Figure 1: Schematic of the one-port open coaxial used for dielectric measurement, showing the material under test (MUT) with its dielectric properties: (a) 3D schematic view; (b) longitudinal cut (revolution symmetry with respect to z).

From the electromagnetic point of view, the problem in Figure 1 is a coaxial probe radiating in a semi-infinite space (the orange block in the figure) whose dielectric properties are those of the material under test (MUT), which may have losses: complex dielectric permittivity ϵ=ϵ′-jϵ′′ and complex magnetic permeability μ=μ′-jμ′′. The coaxial transmission line has two conductors of internal and external radius a and b, respectively, with a supporting dielectric (blue color in Figure 1). These parameters are typically adjusted for providing 50 Ω characteristic impedance, as in classic microwave equipment. In the analysis technique, a semi-infinite space is assumed for the region related to the MUT, and, thus, the thickness (d) and the transversal size of the sample (Rsample) must be electrically large enough in order to confine the incoming electromagnetic field excited by the probe within the MUT limits. Within the same modelling, the metallic flange is assumed to be large enough for avoiding backward radiation.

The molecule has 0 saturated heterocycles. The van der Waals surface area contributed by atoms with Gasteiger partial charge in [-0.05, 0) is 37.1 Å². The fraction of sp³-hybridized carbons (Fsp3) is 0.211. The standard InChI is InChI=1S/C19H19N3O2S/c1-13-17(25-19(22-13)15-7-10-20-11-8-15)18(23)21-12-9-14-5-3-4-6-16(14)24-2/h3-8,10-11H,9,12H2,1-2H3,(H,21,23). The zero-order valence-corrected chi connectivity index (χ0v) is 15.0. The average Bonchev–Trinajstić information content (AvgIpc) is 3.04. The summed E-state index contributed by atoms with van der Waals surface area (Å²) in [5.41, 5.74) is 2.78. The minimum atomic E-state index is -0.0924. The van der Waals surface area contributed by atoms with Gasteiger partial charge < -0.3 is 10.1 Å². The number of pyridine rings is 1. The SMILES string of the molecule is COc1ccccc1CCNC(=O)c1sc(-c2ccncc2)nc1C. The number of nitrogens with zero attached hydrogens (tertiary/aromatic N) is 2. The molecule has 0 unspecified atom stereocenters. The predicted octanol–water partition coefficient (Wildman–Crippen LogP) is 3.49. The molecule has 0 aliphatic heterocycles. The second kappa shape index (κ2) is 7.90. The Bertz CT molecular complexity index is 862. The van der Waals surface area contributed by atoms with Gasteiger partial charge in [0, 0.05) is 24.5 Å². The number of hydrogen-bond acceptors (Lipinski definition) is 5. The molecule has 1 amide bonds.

The measurement technique for this case extracts the reflected electromagnetic wave at the one-port problem. The signal excited by the generator connected to the coaxial propagates through the transmission line and reaches the material, where it is partially reflected back. This reflection coefficient depends on the electromagnetic properties of the dielectric material. Thus, from this measurement, the values of the dielectric properties of the material in contact with the probe can be estimated. However, there is not a direct closed formula relating the ϵ, μ of the MUT (this is the goal of the dielectric characterization process) to the measured reflection coefficient, and this is where the different analysis techniques, from equivalent circuits to full-wave approaches, play a key role. It is important to note that this is also a classic problem in microwave engineering when designing antenna feed systems, and, thus, there has been continuous research in this subject from different perspectives during the last decades [811, 1821]. These models have evolved between the complexity of the lumped and distributed elements in the initial equivalent circuits, to the way of approximating the electromagnetic field functions in the more recent full-wave approaches.